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Neil Duxbury examines how precedents constrain legal decision-makers and how legal decision-makers relax and avoid those constraints. There is no single principle or theory which explains the authority of precedent but rather a number of arguments which raise rebuttable presumptions in favour of precedent-following. This book examines the force and the limitations of these arguments and shows that although the principal requirement of the doctrine of precedent is that courts respect earlier judicial decisions on materially identical facts, the doctrine also requires courts to depart from such decisions when following them would perpetuate legal error or injustice. Not only do judicial precedents not 'bind' judges in the classical-positivist sense, but, were they to do so, they would be ill suited to common-law decision-making. Combining historical inquiry and philosophical analysis, this book will assist anyone seeking to understand how precedent operates as a common-law doctrine.Read more
- The detailed study of a key common-law concept makes this a valuable core law text
- Written with undergraduate and postgraduate law courses in mind
- Huge relevance to academic lawyers, barristers and judges within all common-law jurisdictions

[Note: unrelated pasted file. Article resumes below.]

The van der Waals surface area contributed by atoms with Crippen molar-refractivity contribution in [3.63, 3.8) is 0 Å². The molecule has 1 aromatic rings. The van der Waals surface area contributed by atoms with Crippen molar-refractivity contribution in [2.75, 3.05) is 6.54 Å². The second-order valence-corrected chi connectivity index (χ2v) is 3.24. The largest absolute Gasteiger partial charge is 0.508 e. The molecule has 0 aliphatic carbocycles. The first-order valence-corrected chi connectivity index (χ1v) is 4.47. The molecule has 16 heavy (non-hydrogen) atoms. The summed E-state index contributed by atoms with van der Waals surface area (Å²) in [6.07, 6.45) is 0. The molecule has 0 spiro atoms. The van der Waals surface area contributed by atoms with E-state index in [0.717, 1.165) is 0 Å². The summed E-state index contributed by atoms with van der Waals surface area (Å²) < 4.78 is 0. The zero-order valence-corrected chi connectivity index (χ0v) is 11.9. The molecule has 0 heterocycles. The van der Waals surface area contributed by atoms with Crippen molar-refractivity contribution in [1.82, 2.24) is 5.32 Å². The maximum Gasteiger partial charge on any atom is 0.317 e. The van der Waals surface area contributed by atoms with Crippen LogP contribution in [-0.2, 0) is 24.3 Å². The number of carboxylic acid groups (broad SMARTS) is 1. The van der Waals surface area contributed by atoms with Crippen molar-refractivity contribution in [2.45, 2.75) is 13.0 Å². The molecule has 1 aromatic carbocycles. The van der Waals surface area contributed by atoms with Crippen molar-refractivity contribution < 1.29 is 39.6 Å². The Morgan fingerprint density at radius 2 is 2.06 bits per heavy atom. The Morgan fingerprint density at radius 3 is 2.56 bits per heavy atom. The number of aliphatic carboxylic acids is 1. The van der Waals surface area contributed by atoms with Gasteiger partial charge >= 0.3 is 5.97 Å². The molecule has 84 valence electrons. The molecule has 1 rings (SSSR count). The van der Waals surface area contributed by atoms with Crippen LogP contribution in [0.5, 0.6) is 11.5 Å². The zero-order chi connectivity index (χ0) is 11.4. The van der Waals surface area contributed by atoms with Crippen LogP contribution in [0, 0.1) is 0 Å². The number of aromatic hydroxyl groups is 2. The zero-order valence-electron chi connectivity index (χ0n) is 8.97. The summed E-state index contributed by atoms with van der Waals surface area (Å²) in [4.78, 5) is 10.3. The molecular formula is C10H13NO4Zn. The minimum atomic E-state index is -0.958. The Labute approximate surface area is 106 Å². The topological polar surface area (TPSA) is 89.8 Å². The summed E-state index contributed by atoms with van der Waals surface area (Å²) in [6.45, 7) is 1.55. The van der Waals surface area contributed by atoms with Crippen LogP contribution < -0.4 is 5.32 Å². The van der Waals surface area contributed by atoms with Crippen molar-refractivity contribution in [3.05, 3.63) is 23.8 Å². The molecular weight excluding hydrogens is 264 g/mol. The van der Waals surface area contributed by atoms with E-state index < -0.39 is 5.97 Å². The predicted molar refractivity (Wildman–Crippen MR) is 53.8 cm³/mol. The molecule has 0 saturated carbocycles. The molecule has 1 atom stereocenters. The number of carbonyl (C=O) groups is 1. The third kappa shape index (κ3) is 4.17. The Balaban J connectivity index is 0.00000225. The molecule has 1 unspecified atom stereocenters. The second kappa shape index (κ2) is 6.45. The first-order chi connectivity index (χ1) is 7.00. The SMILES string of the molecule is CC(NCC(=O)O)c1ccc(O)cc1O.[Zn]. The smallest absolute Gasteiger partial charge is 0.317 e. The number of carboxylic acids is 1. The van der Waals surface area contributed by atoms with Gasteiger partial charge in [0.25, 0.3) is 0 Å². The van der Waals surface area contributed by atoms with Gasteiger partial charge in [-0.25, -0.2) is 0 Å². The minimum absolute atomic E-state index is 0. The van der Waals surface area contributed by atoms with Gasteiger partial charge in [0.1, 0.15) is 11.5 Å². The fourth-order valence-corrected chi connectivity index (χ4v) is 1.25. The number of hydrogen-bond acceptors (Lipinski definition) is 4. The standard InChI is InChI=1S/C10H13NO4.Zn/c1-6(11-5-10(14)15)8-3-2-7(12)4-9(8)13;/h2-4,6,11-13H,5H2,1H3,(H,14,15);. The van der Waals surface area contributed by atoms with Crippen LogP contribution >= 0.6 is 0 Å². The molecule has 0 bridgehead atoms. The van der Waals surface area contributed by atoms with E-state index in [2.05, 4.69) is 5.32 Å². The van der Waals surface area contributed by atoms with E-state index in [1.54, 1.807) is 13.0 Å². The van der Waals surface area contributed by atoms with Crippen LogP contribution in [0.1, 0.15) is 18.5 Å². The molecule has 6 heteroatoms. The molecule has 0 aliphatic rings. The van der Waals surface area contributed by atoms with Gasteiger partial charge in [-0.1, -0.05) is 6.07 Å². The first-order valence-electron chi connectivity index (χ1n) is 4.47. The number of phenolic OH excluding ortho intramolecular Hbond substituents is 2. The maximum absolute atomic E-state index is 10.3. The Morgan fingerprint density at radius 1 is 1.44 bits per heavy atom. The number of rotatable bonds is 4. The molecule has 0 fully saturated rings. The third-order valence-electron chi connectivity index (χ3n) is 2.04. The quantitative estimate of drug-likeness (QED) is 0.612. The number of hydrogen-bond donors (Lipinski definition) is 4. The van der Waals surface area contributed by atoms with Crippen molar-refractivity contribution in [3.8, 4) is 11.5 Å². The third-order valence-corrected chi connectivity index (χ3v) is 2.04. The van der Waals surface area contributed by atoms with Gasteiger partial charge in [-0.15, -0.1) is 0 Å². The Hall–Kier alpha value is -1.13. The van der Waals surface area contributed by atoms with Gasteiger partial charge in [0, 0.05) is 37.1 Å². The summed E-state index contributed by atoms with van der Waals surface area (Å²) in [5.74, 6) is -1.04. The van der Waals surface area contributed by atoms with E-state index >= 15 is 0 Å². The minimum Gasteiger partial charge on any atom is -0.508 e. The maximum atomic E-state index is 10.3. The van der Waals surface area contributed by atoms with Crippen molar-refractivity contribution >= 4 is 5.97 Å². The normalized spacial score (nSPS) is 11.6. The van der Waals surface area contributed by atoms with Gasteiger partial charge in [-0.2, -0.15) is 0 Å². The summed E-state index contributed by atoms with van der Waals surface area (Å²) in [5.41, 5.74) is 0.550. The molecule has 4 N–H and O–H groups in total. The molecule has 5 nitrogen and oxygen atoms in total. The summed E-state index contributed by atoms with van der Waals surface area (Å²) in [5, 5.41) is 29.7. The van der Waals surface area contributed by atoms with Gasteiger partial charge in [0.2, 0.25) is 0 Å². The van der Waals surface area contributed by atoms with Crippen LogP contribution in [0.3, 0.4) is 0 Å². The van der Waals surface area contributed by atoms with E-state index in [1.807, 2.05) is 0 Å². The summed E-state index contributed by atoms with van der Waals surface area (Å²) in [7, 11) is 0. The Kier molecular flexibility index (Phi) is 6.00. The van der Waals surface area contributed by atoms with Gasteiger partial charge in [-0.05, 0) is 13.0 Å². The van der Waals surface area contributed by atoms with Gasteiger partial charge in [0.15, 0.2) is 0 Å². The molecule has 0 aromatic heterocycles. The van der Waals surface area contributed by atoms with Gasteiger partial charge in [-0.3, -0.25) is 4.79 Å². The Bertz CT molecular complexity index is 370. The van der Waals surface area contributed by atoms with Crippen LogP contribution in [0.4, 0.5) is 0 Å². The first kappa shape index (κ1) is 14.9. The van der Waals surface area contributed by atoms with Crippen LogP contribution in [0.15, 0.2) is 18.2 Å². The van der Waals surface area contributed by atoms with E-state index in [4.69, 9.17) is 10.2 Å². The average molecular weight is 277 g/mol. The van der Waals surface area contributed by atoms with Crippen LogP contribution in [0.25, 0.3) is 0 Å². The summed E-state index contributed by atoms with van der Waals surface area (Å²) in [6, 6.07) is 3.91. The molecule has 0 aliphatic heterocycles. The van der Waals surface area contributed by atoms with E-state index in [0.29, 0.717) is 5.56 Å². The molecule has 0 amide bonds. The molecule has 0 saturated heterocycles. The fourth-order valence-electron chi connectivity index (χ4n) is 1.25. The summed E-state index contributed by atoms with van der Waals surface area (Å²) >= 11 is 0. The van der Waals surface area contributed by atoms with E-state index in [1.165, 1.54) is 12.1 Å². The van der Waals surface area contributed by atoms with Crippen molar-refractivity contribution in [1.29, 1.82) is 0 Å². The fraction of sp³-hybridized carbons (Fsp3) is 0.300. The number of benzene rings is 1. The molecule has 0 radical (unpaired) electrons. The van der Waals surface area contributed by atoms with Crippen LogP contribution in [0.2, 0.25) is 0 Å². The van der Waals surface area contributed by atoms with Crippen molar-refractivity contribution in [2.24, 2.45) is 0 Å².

Reviews & endorsements
"...For the American reader concerned with precedent in constitutional law, there is much food for thought..."
--Matthew J. Franck, Radford University; Visiting Fellow, Princeton University, The Law and Politics Book Review
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- Date Published: June 2008
- format: Hardback
- isbn: 9780521885799
- length: 208 pages
- dimensions: 235 x 155 x 16 mm
- weight: 0.46kg
- availability: Replaced by 9780521713368
Table of Contents
Part I. Introduction - The Usable Past:
2. Positivism and precedent
3. A theory of precedent?
Part II. Why Does English Law Have a Doctrine of Precedent?:
4. The formation of a doctrine of precedent
Part III. Precedents as Reasons:
5. Looking for a certain ratio
6. Shortcuts to reason
7. Pre-emptive precedent?
Part IV. Distinguishing, Overruling and the Problem of Self-Reference:
11. The power to overrule oneself
12. The authority of the Practice Statement
Part V. Why Follow Precedent?:
13. Consequentialist justifications
14. Deontological arguments
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